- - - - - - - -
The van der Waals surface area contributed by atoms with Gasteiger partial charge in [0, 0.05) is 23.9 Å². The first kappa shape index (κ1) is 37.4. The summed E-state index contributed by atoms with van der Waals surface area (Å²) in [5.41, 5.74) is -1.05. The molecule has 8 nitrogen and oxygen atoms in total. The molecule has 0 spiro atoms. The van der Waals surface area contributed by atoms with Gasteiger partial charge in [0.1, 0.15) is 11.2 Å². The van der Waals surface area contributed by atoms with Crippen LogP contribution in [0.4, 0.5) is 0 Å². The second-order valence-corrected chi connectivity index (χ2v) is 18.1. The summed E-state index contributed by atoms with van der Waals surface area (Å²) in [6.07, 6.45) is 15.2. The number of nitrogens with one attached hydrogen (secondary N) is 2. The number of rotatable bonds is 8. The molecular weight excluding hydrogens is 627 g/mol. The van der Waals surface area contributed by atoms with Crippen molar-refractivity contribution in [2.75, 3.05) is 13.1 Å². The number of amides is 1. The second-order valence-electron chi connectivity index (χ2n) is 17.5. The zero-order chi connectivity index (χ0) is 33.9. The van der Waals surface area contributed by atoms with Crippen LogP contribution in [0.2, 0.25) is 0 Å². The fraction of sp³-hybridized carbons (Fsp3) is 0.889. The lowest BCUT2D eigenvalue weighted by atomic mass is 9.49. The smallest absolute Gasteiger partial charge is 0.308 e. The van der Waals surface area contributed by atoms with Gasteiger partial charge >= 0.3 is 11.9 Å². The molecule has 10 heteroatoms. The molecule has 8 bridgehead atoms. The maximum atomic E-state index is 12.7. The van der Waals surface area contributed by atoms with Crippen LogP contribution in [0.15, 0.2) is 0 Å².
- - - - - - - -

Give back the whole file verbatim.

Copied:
The van der Waals surface area contributed by atoms with Gasteiger partial charge in [0, 0.05) is 23.9 Å². The first kappa shape index (κ1) is 37.4. The summed E-state index contributed by atoms with van der Waals surface area (Å²) in [5.41, 5.74) is -1.05. The molecule has 8 nitrogen and oxygen atoms in total. The molecule has 0 spiro atoms. The van der Waals surface area contributed by atoms with Gasteiger partial charge in [0.1, 0.15) is 11.2 Å². The van der Waals surface area contributed by atoms with Crippen LogP contribution in [0.4, 0.5) is 0 Å². The second-order valence-corrected chi connectivity index (χ2v) is 18.1. The summed E-state index contributed by atoms with van der Waals surface area (Å²) in [6.07, 6.45) is 15.2. The number of nitrogens with one attached hydrogen (secondary N) is 2. The number of rotatable bonds is 8. The molecular weight excluding hydrogens is 627 g/mol. The van der Waals surface area contributed by atoms with Crippen molar-refractivity contribution in [2.75, 3.05) is 13.1 Å². The number of amides is 1. The second-order valence-electron chi connectivity index (χ2n) is 17.5. The zero-order chi connectivity index (χ0) is 33.9. The van der Waals surface area contributed by atoms with Crippen LogP contribution in [0.2, 0.25) is 0 Å². The fraction of sp³-hybridized carbons (Fsp3) is 0.889. The lowest BCUT2D eigenvalue weighted by atomic mass is 9.49. The smallest absolute Gasteiger partial charge is 0.308 e. The van der Waals surface area contributed by atoms with Gasteiger partial charge >= 0.3 is 11.9 Å². The molecule has 10 heteroatoms. The molecule has 8 bridgehead atoms. The maximum atomic E-state index is 12.7. The van der Waals surface area contributed by atoms with Crippen LogP contribution in [0.15, 0.2) is 0 Å².